In the 1990s, I worked for a company named APACHE Medical Systems. (It is now named APACHE Outcomes.) APACHE was an acronym for Acute Physiology and Chronic Health Evaluation. This tool was designed to measure the severity of disease for adult patients admitted to intensive care units. In effect, we developed systems designed to predict the clinical outcomes for ICU patients. The software was a decision support package that gave health care providers and financers risk-adjusted predictive analytics on mortality, length of stay, the amount of resources needed to sustain life, etc. The premise was that by using patient data based on ICU health status, then families, physicians and insurers would have an idea of whether continuing treatment of the ICU patient would result in a viable-life outcome.
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The unique thing about this system was that it was like a prism; what you thought of it depended on the angle from which you examined it. From the perspective of a developer, this was a great piece of software. You input patient demographic information, severity of injury and physiological measurements and you get a pretty reliable statistical result of what the clinical outcome would be. From the perspective of a shock trauma nurse or surgeon, the software helped you to design the best treatment of care with a minimum amount of information needed, in the shortest period of time. From the perspective of the insurers, it allowed one to know the whether the costs of sustaining the patient would result in the benefit of recovery. Without a question, this was a great piece of critical care software; this was applied analytics at its best.
But let's think about this from another perspective -- it is your loved one that is the object of critical care analysis. There is an algorithm in the background informing opinions on whether efforts should be exerted to save your loved one's life. Let's consider the following scenario:
Your 84-year-old diabetic mother was driving when her glucose level dropped. She passed out and drove into a tree. You arrive at the hospital, contact her primary physician and give the attending physician her background information. Your family history detail states late-onset diabetes in prior generations with an average life expectancy of 86 years. Her blood test shows a low white blood cell count, which might be a viral infection or acute leukemia. The nurse has entered all of the information into the critical care analytics system so that the attending physician can recommend recovery, palliative or hospice care. The question in your mind is "Will they do enough?"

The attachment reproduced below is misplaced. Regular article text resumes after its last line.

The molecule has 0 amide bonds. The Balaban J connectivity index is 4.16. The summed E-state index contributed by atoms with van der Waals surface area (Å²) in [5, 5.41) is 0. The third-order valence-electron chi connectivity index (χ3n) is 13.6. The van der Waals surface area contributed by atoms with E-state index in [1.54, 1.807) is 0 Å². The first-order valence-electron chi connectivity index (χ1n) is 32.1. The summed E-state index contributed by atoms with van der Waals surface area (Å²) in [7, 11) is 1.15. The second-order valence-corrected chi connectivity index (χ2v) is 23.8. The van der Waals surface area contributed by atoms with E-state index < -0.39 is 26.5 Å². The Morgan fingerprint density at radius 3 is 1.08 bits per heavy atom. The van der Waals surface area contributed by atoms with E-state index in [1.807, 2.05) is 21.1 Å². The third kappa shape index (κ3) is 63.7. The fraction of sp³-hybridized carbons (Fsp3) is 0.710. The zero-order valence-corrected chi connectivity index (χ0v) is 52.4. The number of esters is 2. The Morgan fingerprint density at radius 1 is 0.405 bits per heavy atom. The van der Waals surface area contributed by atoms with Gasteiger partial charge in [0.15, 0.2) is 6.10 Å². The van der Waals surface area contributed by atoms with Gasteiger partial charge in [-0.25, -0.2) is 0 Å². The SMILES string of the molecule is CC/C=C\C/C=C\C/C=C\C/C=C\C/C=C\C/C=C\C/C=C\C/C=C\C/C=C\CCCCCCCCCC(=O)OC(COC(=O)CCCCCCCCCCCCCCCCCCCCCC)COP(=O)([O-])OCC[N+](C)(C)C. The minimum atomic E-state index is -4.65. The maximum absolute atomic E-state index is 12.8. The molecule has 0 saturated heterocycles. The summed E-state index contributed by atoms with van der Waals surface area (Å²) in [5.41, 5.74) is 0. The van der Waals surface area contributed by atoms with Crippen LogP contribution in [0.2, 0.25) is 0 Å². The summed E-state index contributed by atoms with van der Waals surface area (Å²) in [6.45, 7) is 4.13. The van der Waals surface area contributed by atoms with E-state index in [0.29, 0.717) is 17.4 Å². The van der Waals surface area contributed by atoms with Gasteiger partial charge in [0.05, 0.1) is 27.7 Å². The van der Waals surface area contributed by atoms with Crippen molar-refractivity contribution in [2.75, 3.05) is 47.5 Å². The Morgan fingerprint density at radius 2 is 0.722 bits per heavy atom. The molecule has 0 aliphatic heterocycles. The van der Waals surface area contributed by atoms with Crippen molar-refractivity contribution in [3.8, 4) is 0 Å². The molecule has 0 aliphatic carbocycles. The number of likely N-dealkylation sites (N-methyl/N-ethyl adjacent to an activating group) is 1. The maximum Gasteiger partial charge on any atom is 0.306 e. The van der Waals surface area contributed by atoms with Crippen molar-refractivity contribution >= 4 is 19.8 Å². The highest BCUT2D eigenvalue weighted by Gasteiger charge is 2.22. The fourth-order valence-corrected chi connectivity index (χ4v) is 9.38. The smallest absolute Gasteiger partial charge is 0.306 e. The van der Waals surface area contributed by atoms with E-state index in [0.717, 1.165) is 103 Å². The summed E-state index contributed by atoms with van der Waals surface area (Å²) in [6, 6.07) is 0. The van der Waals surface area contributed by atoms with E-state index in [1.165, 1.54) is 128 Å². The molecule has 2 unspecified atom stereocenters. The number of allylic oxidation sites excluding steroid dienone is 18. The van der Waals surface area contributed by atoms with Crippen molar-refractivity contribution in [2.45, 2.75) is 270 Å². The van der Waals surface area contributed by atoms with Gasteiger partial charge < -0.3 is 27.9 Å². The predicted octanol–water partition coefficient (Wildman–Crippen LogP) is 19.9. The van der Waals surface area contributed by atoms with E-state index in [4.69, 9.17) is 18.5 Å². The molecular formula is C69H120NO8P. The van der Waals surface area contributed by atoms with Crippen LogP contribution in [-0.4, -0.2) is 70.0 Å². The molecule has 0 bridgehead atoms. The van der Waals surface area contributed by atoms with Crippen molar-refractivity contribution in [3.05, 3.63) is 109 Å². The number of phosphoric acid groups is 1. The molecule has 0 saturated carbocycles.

The question in the mind of the health care providers is "Are we doing what is right?"
The questions in the mind of the insurer are "Are they doing more than what is necessary? Will the patient have an unreasonable length of stay? Do we have to reimburse every line item used in this episode of care?"
With this being your personal scenario, the 'cool factor' of the software is overshadowed by the fact that a human life depends on the precision of the calculations and the accurate interpretation of the results. The public popularity of the software is dwarfed by the fact that the work for which someone received a 'Good Job Award' may lead to a decision to end the life of your mom. Your impartial and dispassionate use of analytics will be forgotten when you are told that choices about your mom's care will be based on a regression model that you neither designed nor tested. In that moment, your profession just got real.
So in that light:
- Are you willing to trust software developed by an analytics peer unknown to you?
- Does having a personal stake in a patient's outcome make it easier or harder for you to be an advocate for critical care analytics?
- Should software be used as a decision support tool in matters of life and death?
Please share your thoughts.